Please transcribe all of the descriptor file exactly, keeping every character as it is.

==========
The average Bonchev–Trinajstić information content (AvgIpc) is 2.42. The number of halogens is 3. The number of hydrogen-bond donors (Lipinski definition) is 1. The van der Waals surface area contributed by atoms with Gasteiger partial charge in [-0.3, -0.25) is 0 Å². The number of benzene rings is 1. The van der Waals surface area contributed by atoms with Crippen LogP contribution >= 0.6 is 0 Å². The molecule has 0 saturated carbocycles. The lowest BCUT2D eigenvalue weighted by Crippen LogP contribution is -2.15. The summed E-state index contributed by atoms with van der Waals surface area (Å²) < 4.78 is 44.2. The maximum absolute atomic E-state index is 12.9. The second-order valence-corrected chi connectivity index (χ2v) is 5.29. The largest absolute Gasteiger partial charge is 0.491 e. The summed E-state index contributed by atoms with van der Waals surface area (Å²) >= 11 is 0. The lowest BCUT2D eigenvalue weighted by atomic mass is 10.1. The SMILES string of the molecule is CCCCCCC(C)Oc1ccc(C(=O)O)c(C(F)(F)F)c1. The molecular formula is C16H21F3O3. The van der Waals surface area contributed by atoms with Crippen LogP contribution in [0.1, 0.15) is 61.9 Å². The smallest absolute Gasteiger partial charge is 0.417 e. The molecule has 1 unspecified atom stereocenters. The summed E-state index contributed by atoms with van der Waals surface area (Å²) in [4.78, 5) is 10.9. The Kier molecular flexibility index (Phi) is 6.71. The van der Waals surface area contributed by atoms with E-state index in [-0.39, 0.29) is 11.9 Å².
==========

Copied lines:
The average Bonchev–Trinajstić information content (AvgIpc) is 2.42. The number of halogens is 3. The number of hydrogen-bond donors (Lipinski definition) is 1. The van der Waals surface area contributed by atoms with Gasteiger partial charge in [-0.3, -0.25) is 0 Å². The number of benzene rings is 1. The van der Waals surface area contributed by atoms with Crippen LogP contribution >= 0.6 is 0 Å². The molecule has 0 saturated carbocycles. The lowest BCUT2D eigenvalue weighted by Crippen LogP contribution is -2.15. The summed E-state index contributed by atoms with van der Waals surface area (Å²) < 4.78 is 44.2. The maximum absolute atomic E-state index is 12.9. The second-order valence-corrected chi connectivity index (χ2v) is 5.29. The largest absolute Gasteiger partial charge is 0.491 e. The summed E-state index contributed by atoms with van der Waals surface area (Å²) >= 11 is 0. The lowest BCUT2D eigenvalue weighted by atomic mass is 10.1. The SMILES string of the molecule is CCCCCCC(C)Oc1ccc(C(=O)O)c(C(F)(F)F)c1. The molecular formula is C16H21F3O3. The van der Waals surface area contributed by atoms with Crippen LogP contribution in [0.1, 0.15) is 61.9 Å². The smallest absolute Gasteiger partial charge is 0.417 e. The molecule has 1 unspecified atom stereocenters. The summed E-state index contributed by atoms with van der Waals surface area (Å²) in [4.78, 5) is 10.9. The Kier molecular flexibility index (Phi) is 6.71. The van der Waals surface area contributed by atoms with E-state index in [-0.39, 0.29) is 11.9 Å².